“This election could descend into a farce” warns Green Party PCC candidate for Norfolk.

Martin explaining the voting system to local residents
Martin explaining the “supplementary voting” system to local residents in Norwich

Green Party PCC candidate, Martin Schmierer, has warned that the forthcoming local elections could be marred with problems, with two different voting systems being used and added EU referendum election ballots being potentially included.

On May 5th voters will go to the polls across Norfolk to elect their next Police and Crime Commissioner (PCC).

There are also simultaneous local council elections going on in Norwich and Great Yarmouth, while the PCC elections use a form of supplementary voting system.

This supplementary vote works as follows:

Voters can vote for their first and second preference on the ballot paper – or for just one candidate, if they wish. If a candidate gains more than 50% of the vote, s/he wins. If not, all candidates except the two with the most votes are eliminated. The votes cast for other candidates are redistributed to their second preference. Of the two remaining candidates, the one with the most votes is then declared the winner.

This means there is no such thing as a ‘wasted’ vote, since you can give your first preference to a candidate from a smaller party, knowing that if s/he is eliminated, your second preference will be counted.

There has already been considerable concern that turnout will be very low, with only 15% of eligible electors taking part at the last PCC elections in 2012.

The Green Party’s candidate, Martin Schmierer has also raised the possibility that the different voting systems may confuse some voters in the polling stations.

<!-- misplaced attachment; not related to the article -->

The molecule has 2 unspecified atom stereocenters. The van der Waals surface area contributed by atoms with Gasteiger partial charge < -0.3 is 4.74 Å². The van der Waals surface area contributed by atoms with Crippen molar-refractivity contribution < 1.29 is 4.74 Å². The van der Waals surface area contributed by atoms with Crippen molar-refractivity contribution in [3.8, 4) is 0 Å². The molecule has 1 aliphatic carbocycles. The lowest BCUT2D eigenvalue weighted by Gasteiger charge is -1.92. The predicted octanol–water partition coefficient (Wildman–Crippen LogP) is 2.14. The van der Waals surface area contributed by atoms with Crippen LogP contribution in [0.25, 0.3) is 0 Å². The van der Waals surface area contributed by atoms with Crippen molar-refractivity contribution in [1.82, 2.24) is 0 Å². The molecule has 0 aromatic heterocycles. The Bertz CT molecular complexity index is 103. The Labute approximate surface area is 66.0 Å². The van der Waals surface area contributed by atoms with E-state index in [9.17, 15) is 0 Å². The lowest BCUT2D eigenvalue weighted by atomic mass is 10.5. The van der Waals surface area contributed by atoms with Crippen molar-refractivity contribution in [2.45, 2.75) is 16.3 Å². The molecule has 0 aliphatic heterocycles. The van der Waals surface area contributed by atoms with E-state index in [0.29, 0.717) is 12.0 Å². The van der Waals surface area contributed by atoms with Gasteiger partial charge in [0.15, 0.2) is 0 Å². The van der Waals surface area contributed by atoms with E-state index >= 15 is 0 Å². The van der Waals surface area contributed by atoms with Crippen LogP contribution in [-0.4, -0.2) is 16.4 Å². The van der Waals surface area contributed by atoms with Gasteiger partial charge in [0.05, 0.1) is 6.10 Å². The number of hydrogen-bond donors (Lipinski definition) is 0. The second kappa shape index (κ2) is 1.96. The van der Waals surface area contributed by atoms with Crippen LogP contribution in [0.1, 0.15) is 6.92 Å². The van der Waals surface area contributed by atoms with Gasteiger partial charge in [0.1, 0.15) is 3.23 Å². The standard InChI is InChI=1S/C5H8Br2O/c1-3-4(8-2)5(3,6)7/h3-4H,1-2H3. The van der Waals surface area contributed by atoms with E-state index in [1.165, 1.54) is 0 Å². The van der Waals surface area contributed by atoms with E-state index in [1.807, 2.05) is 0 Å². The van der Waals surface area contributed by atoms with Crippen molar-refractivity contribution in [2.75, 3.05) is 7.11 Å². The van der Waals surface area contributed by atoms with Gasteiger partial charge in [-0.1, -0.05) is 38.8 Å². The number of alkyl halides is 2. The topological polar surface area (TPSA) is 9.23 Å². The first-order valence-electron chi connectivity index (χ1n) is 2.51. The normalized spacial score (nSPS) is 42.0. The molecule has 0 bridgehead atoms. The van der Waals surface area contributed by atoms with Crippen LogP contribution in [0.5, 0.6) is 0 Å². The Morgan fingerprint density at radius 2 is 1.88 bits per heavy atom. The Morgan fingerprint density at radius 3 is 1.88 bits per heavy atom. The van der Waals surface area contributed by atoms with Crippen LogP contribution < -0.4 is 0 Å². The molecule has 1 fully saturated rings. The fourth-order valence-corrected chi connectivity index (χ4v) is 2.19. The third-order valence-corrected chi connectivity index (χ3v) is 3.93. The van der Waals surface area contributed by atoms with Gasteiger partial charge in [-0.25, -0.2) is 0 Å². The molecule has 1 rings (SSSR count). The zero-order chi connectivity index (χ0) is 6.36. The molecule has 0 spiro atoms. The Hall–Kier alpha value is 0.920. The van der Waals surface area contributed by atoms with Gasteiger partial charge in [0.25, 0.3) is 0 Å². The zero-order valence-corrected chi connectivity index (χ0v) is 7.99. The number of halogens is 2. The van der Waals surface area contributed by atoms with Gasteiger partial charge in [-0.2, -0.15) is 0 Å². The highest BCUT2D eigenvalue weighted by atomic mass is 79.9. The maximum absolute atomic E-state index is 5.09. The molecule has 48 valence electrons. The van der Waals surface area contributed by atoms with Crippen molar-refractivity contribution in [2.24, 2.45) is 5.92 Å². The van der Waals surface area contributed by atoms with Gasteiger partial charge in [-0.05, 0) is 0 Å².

“If the Scottish Holyrood elections of 2007 are anything to go by, 3% or 4% of people may not fully comprehend this voting system and this may be exacerbated by the fact that nothing has been done by the government to explain how this poll will work.”

In 2007, almost 150,000 votes were deemed “spoilt” because of different voting systems for the elections and the simultaneous local elections that were happening that day.

Martin Schmierer continued:

“This ‘spoilt ballot’ margin may well be the difference between someone winning or losing. Added to this there is also the problem that the EU referendum is looming and the postal votes for this will be dropping on peoples’ doormats soon, potentially even before polling day on May 5th”

Returning officers who oversee the EU Referendum locally have been encouraged to send out postal votes as soon as possible to ensure that voters living abroad receive them in time to vote on 23rd June. The consequence of this is that they may well reach households before the 5th May local elections.